Finally, aviation strikes back. Weeks after the auto executives and their PR flacks tucked tails between legs
and drove to/from Washington rather than standing up and saying, “Oh, yes, business aircraft do have a place in our global companies,” and other companies canceled business jet orders by press release, aviation manufacturers are stepping up and promoting
the notion that for a lot of companies appropriately sized business aircraft
make a lot of sense. They improve productivity, speed commerce, and increase security.
Cessna CEO Jack Pelton kicked off the effort through ads in the Wall Street Journal that state: “Timidity didn’t get you this far. Why put it in your business plan now?” and “One thing is certain: true visionaries will continue to fly.” Pelton’s loud support for the business aviation sector caught the attention of the talk show circuit, including Rush Limbaugh, who spent a good portion of his show recently shouting about the jobs that GA creates and the benefits of business aviation. A transcript is on his Web site.
Meanwhile, Hawker Beechcraft CEO Jim Schuster also picked up the mantle in a series of ads suggesting the company’s King Air 350s are “Sensible enough to impress any Congressional Committee.” On a similar theme, another ad targeted Starbucks, the coffee giant that recently trimmed its fleet. “Dear Starbucks, You still need to fly. We can help.” The ad uses the Hawker 4000 as an example of a jet that “does most of what bigger jets do, but at half the price.” It urges the coffee company to “right-size” its flight department.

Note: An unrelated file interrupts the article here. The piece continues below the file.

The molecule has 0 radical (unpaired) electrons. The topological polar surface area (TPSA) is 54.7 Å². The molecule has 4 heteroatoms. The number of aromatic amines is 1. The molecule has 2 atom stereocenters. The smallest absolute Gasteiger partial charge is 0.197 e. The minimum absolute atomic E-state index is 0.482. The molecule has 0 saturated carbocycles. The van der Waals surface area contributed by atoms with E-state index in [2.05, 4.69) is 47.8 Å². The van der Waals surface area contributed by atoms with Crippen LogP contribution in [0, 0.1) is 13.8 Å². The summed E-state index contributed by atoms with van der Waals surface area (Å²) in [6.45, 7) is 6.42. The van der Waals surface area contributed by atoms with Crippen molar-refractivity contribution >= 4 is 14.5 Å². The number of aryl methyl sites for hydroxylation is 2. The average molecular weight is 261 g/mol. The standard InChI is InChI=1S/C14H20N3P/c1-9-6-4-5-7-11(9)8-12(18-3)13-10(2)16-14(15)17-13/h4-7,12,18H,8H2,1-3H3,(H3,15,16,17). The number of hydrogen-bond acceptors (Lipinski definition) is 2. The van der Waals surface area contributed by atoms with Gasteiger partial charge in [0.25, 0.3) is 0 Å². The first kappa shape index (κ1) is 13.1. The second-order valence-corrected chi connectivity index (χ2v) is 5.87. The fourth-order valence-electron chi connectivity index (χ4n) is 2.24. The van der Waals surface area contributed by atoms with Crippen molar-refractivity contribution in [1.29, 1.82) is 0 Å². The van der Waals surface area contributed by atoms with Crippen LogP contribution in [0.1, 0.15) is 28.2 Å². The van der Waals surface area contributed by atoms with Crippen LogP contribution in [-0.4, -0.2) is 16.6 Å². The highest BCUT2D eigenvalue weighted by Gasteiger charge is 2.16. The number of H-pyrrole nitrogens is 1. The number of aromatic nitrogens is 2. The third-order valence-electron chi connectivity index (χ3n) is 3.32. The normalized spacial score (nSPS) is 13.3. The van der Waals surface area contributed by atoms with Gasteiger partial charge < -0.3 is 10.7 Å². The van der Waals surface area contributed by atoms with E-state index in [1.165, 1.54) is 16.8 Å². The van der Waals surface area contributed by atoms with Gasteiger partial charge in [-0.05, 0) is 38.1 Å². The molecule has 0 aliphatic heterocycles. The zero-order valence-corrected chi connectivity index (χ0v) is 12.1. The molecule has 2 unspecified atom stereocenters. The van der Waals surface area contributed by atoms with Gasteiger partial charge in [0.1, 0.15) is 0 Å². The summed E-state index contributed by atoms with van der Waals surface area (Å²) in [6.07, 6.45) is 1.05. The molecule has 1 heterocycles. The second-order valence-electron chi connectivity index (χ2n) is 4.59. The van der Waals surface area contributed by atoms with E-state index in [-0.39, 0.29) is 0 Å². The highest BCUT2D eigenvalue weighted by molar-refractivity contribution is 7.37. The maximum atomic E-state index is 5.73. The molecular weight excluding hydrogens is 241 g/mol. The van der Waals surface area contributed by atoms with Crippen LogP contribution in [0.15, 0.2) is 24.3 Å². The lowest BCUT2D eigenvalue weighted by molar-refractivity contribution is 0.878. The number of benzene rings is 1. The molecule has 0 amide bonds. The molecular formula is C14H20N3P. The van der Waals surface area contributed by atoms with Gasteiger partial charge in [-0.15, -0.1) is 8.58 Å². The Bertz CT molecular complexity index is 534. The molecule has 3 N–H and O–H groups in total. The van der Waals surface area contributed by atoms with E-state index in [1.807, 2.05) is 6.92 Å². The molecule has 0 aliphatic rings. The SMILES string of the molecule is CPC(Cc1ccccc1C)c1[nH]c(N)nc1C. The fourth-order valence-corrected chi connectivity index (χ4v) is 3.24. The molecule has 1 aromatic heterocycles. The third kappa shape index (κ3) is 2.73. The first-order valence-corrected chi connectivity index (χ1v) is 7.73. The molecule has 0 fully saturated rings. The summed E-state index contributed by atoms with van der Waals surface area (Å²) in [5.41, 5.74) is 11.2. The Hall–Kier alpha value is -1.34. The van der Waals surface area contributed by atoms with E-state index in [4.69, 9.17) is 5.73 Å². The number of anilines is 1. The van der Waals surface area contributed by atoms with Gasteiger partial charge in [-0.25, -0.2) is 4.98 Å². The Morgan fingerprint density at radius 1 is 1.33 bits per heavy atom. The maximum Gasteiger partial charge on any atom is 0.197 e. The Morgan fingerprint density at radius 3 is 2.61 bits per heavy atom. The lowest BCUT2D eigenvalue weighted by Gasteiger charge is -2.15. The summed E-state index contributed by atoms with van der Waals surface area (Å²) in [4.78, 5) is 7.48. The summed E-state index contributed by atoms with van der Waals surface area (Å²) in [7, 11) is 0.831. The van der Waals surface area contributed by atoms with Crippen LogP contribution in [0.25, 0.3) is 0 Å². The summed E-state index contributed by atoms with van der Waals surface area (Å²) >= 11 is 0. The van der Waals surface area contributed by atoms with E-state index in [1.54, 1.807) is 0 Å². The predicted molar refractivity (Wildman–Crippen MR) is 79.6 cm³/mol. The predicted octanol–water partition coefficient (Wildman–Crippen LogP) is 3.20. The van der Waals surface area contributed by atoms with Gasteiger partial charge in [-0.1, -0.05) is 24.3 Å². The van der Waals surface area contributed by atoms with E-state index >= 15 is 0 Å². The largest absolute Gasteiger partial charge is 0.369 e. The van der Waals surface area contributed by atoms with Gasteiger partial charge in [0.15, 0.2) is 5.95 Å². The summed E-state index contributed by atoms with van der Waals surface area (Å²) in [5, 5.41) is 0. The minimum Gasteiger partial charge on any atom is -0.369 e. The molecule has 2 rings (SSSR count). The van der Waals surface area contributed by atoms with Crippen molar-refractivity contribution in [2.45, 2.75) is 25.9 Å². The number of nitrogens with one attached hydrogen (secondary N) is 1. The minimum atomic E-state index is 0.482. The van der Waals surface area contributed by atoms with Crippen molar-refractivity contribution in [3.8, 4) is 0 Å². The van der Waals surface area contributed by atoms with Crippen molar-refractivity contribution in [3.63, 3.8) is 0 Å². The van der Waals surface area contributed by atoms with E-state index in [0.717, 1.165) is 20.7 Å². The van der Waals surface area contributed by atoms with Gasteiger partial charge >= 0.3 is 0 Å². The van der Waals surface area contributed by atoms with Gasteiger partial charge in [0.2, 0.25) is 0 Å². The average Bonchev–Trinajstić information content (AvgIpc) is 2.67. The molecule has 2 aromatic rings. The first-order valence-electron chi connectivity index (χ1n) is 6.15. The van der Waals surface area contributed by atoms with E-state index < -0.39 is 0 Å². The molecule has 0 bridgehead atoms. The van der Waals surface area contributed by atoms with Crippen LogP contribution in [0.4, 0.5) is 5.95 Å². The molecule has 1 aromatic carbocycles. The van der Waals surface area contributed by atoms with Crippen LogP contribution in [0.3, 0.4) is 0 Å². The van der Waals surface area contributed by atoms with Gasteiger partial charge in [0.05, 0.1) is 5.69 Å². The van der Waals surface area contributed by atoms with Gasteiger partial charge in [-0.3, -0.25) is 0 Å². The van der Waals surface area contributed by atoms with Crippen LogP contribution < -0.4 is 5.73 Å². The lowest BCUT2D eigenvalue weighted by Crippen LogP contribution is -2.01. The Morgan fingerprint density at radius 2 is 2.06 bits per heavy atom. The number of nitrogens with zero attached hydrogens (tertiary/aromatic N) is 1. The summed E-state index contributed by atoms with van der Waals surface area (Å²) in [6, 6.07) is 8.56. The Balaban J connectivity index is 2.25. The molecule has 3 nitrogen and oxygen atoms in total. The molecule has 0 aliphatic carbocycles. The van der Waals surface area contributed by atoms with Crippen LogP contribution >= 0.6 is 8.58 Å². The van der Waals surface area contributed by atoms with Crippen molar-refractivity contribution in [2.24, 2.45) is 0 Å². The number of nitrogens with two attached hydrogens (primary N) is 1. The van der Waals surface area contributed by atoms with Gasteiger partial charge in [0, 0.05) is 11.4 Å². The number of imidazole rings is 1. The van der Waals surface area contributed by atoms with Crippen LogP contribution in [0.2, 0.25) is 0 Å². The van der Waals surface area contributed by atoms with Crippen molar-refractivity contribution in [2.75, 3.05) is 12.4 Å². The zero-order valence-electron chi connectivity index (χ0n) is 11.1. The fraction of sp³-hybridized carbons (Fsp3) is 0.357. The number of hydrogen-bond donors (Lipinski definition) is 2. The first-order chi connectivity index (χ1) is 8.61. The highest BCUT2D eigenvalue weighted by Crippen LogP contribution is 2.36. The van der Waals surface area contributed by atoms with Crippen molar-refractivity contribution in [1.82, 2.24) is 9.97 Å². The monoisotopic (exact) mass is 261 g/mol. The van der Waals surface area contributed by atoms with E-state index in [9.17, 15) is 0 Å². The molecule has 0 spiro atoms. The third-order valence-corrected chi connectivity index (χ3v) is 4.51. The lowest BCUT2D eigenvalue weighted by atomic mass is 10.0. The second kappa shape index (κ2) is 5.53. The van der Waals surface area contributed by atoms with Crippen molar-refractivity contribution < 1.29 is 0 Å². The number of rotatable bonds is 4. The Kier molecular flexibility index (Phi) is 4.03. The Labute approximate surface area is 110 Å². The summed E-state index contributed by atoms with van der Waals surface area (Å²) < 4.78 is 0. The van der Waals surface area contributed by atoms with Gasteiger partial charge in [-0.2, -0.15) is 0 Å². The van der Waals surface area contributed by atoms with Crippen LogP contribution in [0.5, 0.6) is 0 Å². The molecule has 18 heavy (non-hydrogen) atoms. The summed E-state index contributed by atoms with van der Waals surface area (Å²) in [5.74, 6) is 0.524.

Even Cirrus Design CEO Brent Wouters hit the campaign trail, stumping on Fox Business News about the notion that private aviation is not only good jobs, but a real lifeline for small communities where airline service is disappearing and the efficiency of airline travel in general is eroding. A clip from FBN and a compelling video clip of the company’s Flying 2.0 plan is on the Cirrus Web site.
The entire business aviation community rallied on February 17 with the unveiling of an industry-wide campaign to reshape the image of business aviation through the “No Plane, No Gain” program, a tagline launched by the industry more than a decade ago. However, now the content is targeted clearly at today’s problems.
It’s not over yet, but congratulations to the industy for stepping up in support of business aviation and for reminding the public that “business aviation” runs the gamut from a single-engine pistoin airplane carrying a sole salesman or contractor intrastate to executives flying globally to close a multibillion deal.